In a wide-ranging discussion after his presentation, Ishac tried to respond to the apparent frustration among members of the delegation in how to inform people in America about what is really happening in the region. "The Palestinian cause is not presented properly anywhere in the world," he said. "And telling this story is a huge task but tell people to wake up."
While the Americans may pressure Palestinian President Yasser Arafat to make some concessions, they can't expect him to commit political suicide, he argued. "But we cannot accept the present situation," he said. "In the meantime, encourage people to come here. Your presence is important."
"We are caught between our national and religious loyalties. And we are getting close to extinction," he concluded. The Christian population in Jerusalem, West Bank, and Gaza continues to dwindle, now estimated at less than 1.8 percent.
In a debriefing session later, Oden said that the presentation had been "the most substantive, the most important one of the day—but overwhelming." He was relieved that most of the information was available on the center's Web site at www.arij.org.
Chilstrom said that the obvious attempts at strangulation of the Palestinians, the attempt to tighten the noose, had disturbed him. Bishop Edmond Browning, former presiding bishop of the Episcopal Church, agreed, adding that he was convinced the Israelis had "a master plan" for isolating the Palestinians.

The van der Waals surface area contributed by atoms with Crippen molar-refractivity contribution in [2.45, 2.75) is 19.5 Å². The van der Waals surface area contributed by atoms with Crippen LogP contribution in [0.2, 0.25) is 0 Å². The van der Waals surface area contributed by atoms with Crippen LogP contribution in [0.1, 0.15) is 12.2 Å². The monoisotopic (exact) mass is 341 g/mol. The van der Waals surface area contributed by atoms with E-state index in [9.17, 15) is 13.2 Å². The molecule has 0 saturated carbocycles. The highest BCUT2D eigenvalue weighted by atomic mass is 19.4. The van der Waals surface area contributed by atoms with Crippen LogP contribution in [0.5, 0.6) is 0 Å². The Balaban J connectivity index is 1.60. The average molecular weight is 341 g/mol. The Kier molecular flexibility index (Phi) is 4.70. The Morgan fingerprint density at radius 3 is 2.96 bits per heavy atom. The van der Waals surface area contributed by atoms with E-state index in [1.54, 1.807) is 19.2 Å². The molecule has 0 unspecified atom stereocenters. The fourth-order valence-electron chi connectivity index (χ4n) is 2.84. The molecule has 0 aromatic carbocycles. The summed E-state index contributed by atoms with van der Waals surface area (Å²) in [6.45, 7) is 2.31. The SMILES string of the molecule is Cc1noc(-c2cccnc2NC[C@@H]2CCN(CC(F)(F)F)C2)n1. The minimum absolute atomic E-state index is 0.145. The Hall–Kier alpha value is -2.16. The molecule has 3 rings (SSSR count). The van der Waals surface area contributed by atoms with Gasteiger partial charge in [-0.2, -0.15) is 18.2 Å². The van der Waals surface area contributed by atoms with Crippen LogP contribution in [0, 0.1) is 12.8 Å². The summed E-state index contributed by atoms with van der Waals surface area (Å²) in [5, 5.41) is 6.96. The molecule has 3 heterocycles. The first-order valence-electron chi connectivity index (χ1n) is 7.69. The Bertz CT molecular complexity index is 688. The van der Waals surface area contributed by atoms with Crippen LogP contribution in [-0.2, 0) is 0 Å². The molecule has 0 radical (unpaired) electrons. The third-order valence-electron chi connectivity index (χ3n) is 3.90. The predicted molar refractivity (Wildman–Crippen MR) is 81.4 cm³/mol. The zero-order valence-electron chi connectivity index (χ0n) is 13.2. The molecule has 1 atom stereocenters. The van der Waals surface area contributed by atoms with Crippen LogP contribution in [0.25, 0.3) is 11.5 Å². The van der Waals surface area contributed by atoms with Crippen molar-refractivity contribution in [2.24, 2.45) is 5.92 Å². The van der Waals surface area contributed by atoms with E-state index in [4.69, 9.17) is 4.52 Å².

Patti Browning said that she was particularly upset that American tax
dollars were being used in persecution of the Palestinians. She said that
it is frustrating to try to tell the whole story to the people back home.
"How are we going to break through this barrier in our country?" she asked.
--Jim Solheim is director of the Episcopal Church's Office of News and Information and is serving as press officer for the peace delegation. To follow the stories and photos check the Web site of the Lutheran Office for Governmental Affairs: www.loga.org or www.loga.org/delegationhome.htm
For photos check: United Methodist Photos - Delegation to Jerusalem